My reasons for getting it permitted is so that I know it's safe and that I don't have any issues with my insurance company. Up to now, the city inspectors have been knowledgeable and easy to work with.
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wrote:

By all means do what you have to do. Out here I think they just want to use their legalized extortion. Many houses around me have been sold that have been doubled in size with no permits. One got poped , but they said ok cause he had a bunch of pictures. I'm thinking about redoing the carport ad-on that who ever did it didn't know what they where doing. No one said a word about it when I bought the house. I've got a bunch of 8"X16" beams that I know it will hold up better than what is there. If I call in the thugs I'll have to pay $4,000 for a rubber stamp from an engineer and pay them too. I'd love to move to the hill country in TX. you can do anything you want without worrying about that stuff. What is really funny is that the top thugs use un-licenced contractors to do their property cause they checked out who does the best work.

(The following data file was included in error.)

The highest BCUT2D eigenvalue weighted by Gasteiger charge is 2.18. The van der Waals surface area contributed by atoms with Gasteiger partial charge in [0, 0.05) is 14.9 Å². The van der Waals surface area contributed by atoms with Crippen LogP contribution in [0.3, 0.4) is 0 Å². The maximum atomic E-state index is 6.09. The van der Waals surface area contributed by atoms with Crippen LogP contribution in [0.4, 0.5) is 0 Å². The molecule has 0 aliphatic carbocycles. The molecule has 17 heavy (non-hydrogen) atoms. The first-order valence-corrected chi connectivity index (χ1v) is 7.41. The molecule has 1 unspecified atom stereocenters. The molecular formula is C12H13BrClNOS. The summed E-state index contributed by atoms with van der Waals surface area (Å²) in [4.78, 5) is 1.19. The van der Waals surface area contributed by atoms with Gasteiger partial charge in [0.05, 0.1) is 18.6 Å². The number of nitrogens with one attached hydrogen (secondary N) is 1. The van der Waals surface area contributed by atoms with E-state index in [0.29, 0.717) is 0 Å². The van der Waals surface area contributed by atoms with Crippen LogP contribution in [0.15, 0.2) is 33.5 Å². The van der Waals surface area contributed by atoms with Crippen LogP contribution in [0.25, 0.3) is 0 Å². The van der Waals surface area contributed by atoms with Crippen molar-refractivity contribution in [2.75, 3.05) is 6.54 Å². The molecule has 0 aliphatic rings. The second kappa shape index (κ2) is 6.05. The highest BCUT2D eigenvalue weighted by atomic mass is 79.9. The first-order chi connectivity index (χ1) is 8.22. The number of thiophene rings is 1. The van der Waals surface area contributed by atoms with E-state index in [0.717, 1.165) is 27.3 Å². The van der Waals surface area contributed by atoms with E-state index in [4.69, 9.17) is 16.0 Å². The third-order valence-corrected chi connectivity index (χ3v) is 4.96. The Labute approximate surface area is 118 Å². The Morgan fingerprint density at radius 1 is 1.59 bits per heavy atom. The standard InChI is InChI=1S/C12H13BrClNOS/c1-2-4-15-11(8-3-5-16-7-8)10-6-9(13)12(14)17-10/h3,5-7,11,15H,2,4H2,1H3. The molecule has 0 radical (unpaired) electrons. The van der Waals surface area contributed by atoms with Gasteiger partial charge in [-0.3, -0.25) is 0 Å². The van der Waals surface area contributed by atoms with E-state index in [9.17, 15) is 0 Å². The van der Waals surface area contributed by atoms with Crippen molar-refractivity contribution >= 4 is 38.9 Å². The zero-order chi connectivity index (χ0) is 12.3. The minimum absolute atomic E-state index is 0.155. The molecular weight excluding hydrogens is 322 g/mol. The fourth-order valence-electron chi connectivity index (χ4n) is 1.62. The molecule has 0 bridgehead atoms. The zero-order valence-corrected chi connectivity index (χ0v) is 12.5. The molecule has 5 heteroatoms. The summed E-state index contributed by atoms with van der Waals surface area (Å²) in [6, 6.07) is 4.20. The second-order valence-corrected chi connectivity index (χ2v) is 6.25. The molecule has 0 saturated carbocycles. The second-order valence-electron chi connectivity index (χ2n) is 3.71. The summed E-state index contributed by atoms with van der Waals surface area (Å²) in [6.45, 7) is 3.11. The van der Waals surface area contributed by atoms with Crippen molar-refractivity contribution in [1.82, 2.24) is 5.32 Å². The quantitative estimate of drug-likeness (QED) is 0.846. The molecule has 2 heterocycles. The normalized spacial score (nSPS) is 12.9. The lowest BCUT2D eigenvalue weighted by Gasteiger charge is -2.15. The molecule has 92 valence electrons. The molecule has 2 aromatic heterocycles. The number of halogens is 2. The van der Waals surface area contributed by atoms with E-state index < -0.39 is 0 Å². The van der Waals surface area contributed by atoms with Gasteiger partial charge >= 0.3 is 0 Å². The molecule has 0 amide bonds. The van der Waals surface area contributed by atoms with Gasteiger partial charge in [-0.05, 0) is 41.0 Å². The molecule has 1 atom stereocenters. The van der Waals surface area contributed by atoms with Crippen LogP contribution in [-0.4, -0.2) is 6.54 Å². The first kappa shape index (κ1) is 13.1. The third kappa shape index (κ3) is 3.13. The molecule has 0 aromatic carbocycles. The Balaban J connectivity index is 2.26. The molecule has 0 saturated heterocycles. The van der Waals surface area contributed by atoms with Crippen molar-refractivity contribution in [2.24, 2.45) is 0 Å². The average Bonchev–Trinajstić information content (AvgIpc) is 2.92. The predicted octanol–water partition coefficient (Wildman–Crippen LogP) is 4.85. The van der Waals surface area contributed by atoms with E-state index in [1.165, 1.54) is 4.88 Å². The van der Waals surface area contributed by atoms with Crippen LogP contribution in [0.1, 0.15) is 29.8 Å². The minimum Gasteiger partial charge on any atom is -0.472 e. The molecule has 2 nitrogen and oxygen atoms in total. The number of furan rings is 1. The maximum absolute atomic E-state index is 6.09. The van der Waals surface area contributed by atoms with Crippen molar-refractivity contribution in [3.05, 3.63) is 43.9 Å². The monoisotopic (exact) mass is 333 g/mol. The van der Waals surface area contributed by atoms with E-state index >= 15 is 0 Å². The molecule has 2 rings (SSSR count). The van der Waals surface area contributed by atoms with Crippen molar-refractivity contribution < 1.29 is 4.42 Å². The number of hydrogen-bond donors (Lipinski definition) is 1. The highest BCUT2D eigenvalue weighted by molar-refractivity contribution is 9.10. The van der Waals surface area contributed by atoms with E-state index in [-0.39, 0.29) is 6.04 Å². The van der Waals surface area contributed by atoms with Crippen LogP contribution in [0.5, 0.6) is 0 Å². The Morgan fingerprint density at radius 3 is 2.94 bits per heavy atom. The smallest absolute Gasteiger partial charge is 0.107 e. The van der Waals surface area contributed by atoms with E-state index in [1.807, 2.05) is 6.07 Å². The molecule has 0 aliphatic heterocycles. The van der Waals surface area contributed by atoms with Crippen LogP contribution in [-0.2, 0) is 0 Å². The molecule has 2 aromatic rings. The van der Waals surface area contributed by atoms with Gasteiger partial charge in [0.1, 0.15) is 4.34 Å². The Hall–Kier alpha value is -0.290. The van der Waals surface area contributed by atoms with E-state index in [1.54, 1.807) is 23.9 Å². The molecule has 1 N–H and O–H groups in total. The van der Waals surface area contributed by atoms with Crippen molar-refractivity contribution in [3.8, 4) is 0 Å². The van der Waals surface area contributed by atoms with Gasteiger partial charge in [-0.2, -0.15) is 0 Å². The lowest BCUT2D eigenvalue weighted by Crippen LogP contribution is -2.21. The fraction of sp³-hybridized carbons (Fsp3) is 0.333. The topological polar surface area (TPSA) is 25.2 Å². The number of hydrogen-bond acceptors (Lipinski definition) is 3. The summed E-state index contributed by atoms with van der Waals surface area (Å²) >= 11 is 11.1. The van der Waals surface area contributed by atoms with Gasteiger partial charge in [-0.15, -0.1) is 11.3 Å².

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It's much easier to put in 1 or 2 load bearing posts resting on what ever footing pad the inspector wants. 18" or 24" square is usually approriate. Use a doubled or tripled 2x whatever for a beam and hang the wall. Cut the slab with a masonary blade in a circular saw (diamond blade is nice, abrasive works). You only need to go 1/3 to 1/2 the way through the slab to get a nice cut, break out the underside.
Around here we do this except that the hole has to be 48" deep. Dig an 18" diameter hole, flat bottom, drop in an 8" sono tube form held 12" off the bottom, fill with concrete, back fill the dirt, finish off the concrete with a nice patch.
Jim Stewart wrote:

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Jim Stewart wrote:

I get the feeling that you think the footing only has to be 6" wide. The inspector means a footing 6" thick, probably 18" or so wide, and as deep as the frost line. But since it's an interior wall, maybe the footing doesn't have to be as deep. Ask about that.
Bob
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Jim Stewart wrote:

<snip :-) >

It seems to me that you are selecting the wrong side of the 2:1 bays :-) Martin [ wishing I had another bay to spread into ]
--
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Martin H. Eastburn wrote:

A husband has got to know his limitations.
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Jim Stewart wrote:

That is what I have been saying for years. The car gets to part in the shop typically 1 day - before the moving van drives up. Then out into the 'cold'.
Until I got a Mill - the first thing off the truck was a Shop floor rug. :-)
Martin